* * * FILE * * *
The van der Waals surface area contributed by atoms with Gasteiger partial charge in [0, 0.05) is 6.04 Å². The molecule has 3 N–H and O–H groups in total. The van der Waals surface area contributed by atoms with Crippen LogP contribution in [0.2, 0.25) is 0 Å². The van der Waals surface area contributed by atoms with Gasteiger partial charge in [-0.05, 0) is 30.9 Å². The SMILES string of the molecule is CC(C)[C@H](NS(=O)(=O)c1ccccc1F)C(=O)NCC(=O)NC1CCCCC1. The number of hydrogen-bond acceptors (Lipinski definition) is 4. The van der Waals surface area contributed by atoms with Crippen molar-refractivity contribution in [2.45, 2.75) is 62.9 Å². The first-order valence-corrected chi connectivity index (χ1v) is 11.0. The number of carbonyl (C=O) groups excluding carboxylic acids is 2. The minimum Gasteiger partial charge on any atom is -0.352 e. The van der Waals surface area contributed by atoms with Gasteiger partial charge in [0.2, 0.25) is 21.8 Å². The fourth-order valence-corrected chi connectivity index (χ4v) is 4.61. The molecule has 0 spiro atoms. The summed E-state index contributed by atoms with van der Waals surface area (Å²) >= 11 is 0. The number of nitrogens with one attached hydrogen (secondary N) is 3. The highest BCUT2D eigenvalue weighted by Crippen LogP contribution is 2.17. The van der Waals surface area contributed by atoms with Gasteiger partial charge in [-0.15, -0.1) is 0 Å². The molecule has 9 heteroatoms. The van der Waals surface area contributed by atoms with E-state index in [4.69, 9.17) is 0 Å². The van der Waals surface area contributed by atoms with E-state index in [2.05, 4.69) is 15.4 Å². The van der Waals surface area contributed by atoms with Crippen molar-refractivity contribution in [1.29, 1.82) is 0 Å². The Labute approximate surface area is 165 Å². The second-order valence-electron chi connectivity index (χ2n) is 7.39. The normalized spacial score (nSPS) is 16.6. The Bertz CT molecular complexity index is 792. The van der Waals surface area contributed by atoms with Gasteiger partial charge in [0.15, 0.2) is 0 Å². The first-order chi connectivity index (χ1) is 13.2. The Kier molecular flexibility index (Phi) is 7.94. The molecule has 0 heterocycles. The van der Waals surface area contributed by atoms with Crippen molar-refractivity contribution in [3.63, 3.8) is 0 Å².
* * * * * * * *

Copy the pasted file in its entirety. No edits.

The van der Waals surface area contributed by atoms with Gasteiger partial charge in [0, 0.05) is 6.04 Å². The molecule has 3 N–H and O–H groups in total. The van der Waals surface area contributed by atoms with Crippen LogP contribution in [0.2, 0.25) is 0 Å². The van der Waals surface area contributed by atoms with Gasteiger partial charge in [-0.05, 0) is 30.9 Å². The SMILES string of the molecule is CC(C)[C@H](NS(=O)(=O)c1ccccc1F)C(=O)NCC(=O)NC1CCCCC1. The number of hydrogen-bond acceptors (Lipinski definition) is 4. The van der Waals surface area contributed by atoms with Crippen molar-refractivity contribution in [2.45, 2.75) is 62.9 Å². The first-order valence-corrected chi connectivity index (χ1v) is 11.0. The number of carbonyl (C=O) groups excluding carboxylic acids is 2. The minimum Gasteiger partial charge on any atom is -0.352 e. The van der Waals surface area contributed by atoms with Gasteiger partial charge in [0.2, 0.25) is 21.8 Å². The fourth-order valence-corrected chi connectivity index (χ4v) is 4.61. The molecule has 0 spiro atoms. The summed E-state index contributed by atoms with van der Waals surface area (Å²) >= 11 is 0. The number of nitrogens with one attached hydrogen (secondary N) is 3. The highest BCUT2D eigenvalue weighted by Crippen LogP contribution is 2.17. The van der Waals surface area contributed by atoms with Gasteiger partial charge in [-0.15, -0.1) is 0 Å². The molecule has 9 heteroatoms. The van der Waals surface area contributed by atoms with E-state index in [4.69, 9.17) is 0 Å². The van der Waals surface area contributed by atoms with E-state index in [2.05, 4.69) is 15.4 Å². The van der Waals surface area contributed by atoms with Crippen molar-refractivity contribution in [1.29, 1.82) is 0 Å². The Labute approximate surface area is 165 Å². The second-order valence-electron chi connectivity index (χ2n) is 7.39. The normalized spacial score (nSPS) is 16.6. The Bertz CT molecular complexity index is 792. The van der Waals surface area contributed by atoms with Gasteiger partial charge in [0.15, 0.2) is 0 Å². The first-order chi connectivity index (χ1) is 13.2. The Kier molecular flexibility index (Phi) is 7.94. The molecule has 0 heterocycles. The van der Waals surface area contributed by atoms with Crippen molar-refractivity contribution in [3.63, 3.8) is 0 Å².